Carry On

Frank Clegg crafts luxurious leather goods in his Fall River workshop.


A handstained wild alligator bag showcases Frank Clegg’s skills. (Photos by Jarrod McCabe)

Situated in Fall River’s 19th-century Granite Mills, Frank Clegg’s 5,000-square-foot workshop is cluttered with textile swatches, old sewing machines, leather scraps, patterns, and, of course, his signature duffel bags, totes, and briefcases. Judging by the lack of 21st-century technology, the space could easily be set in 1974—the year that Clegg, after earning an MBA from Babson College and vying for corporate jobs, threw out his suit and launched his eponymous leather-goods line. “[In the interviews] I was saying things I didn’t like,” Clegg says, “things I knew they wanted to hear. And I can only tolerate so much BS.”

“That was the heyday of leather shops,” Clegg says. “Everyone was obsessed with making a good product. There wasn’t room for compromise. You did the best you could with what you knew, and what you had.” That year, Clegg serendipitously met a Boston couple looking to outfit their boutique in St. Croix. When they placed a $3,500 order (roughly equivalent to $20,000 today) on the spot, Clegg knew he had a viable business.

In his partially unbuttoned, plaid Carhartt shirt and jeans, Clegg seems like an unlikely style expert, but over the years he and his handful of employees have made bags, belts, wallets, and more for big-name fashion brands like Cole Haan. “They would call and say, ‘We need five different ladies’ bags that look like they go with the collection,’ and that was easy for me to do,” he says. Even as he worked with major designers, Clegg continued to focus on his brand, eventually parting ways with Cole Haan after Nike took over the company in 1988.

The process Clegg uses to create his signature pieces hasn’t changed much since the ’70s. He first cuts the basic parts out of chemical-free, vegetable-tanned leather. When an order comes in, those pieces are run through a leather splitter to achieve the desired thickness, then beveled on a tapering machine if binding or pockets are required. After the raw leather edges are sanded and polished, they’re either bound by a thin piece of leather that’s folded over the end and stitched, or polished and dyed with Italian edge paint. Though it’s four times the price, Frank says good edging is the key to a top-quality piece. “When everything’s finished nicely, the whole effect of the bag is better,” he says. Workers then use hammers and other hand tools to add hardware to the item before it’s stitched together on a sewing machine. Shiny shell cordovan and speckled stingray skin are just a few of the exotic leathers Clegg sources for his goods.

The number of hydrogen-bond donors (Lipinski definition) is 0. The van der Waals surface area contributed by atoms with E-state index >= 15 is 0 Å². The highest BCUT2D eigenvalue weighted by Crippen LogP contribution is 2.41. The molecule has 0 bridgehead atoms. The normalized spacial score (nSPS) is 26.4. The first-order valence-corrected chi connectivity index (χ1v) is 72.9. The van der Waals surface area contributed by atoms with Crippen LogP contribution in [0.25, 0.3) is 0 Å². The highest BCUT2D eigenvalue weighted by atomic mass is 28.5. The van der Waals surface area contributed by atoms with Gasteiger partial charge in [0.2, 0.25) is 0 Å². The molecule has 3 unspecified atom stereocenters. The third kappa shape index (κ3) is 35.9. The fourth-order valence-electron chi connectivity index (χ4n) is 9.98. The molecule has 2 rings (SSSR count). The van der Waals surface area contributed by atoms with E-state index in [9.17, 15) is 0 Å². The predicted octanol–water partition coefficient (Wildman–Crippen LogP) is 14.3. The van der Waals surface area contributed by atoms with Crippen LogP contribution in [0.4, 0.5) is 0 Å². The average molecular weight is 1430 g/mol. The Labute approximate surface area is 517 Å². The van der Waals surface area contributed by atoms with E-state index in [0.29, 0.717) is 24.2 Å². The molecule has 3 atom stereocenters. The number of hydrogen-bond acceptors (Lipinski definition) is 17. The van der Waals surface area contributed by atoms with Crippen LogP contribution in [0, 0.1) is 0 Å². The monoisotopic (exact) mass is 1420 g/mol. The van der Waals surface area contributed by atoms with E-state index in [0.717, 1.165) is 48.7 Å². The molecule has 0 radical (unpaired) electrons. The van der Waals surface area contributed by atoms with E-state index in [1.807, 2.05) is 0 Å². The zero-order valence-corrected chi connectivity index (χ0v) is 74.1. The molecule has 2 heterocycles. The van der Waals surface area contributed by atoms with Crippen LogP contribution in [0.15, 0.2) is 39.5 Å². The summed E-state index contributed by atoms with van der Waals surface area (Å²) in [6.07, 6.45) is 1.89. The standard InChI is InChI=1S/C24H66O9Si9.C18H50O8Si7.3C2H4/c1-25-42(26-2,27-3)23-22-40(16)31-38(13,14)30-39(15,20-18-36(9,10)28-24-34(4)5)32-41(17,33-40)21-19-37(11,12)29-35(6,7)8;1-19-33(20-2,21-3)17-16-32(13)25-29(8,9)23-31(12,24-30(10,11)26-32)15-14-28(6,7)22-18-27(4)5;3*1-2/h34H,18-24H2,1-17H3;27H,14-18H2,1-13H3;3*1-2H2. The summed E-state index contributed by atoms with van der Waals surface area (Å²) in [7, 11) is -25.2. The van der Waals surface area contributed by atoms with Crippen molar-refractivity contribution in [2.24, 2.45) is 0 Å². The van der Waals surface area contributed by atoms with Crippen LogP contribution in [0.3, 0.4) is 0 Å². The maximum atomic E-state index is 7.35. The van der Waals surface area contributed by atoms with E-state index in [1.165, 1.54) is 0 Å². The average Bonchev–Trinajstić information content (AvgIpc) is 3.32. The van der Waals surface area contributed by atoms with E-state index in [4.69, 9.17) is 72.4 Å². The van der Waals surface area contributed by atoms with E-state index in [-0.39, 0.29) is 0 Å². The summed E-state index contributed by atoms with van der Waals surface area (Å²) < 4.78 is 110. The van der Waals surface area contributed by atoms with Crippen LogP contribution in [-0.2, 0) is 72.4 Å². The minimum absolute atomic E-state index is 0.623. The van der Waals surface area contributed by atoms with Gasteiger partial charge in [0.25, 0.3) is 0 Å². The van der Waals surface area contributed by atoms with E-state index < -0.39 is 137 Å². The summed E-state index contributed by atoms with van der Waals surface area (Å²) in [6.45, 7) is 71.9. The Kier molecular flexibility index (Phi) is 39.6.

Today, website orders come in from as far away as Asia and Europe. From the 1,000-plus patterns Clegg has made, bestsellers include satchels, duffel bags, weekenders, totes, and, of course, briefcases. He offers a classic English brief, a more-modern captain’s brief, and an oversize lawyer’s brief.

With prices ranging from $200 to $9,000, Clegg says each piece should be considered an investment: In fact, many of his customers have needed only one briefcase for the entirety of their careers. “Sometimes it’s beat to hell,” Clegg concedes, showing off one of the first English briefcases he made—peach fuzz now where the shiny leather once was. “It looks like suede now,” he says, “but they love it and wouldn’t change it for anything.”

frank-clegg-leatherworks-2Leather pieces await incoming orders.


A craftsman uses a spindle sander to polish the leather.


Various stains are used to finish the wares before they’re sent to customers.


Clegg shows off an English briefcase in his workshop.


Clegg uses solid brass rivets and heavy Swiss-made zippers on his bags to increase their longevity.


Each piece is adorned with Clegg’s signature and a serial number.


A craftsman carefully stitches a piece together.


Metal stamps engraved with Clegg’s logo and signature are used to mark all of his original designs.


An American flag proudly hangs above Clegg’s workshop.


Clegg recently purchased a computer-guided cutting machine, though many of his patterns are still cut by hand.


Right, an employee carefully hammers metal rivets into a piece of leather.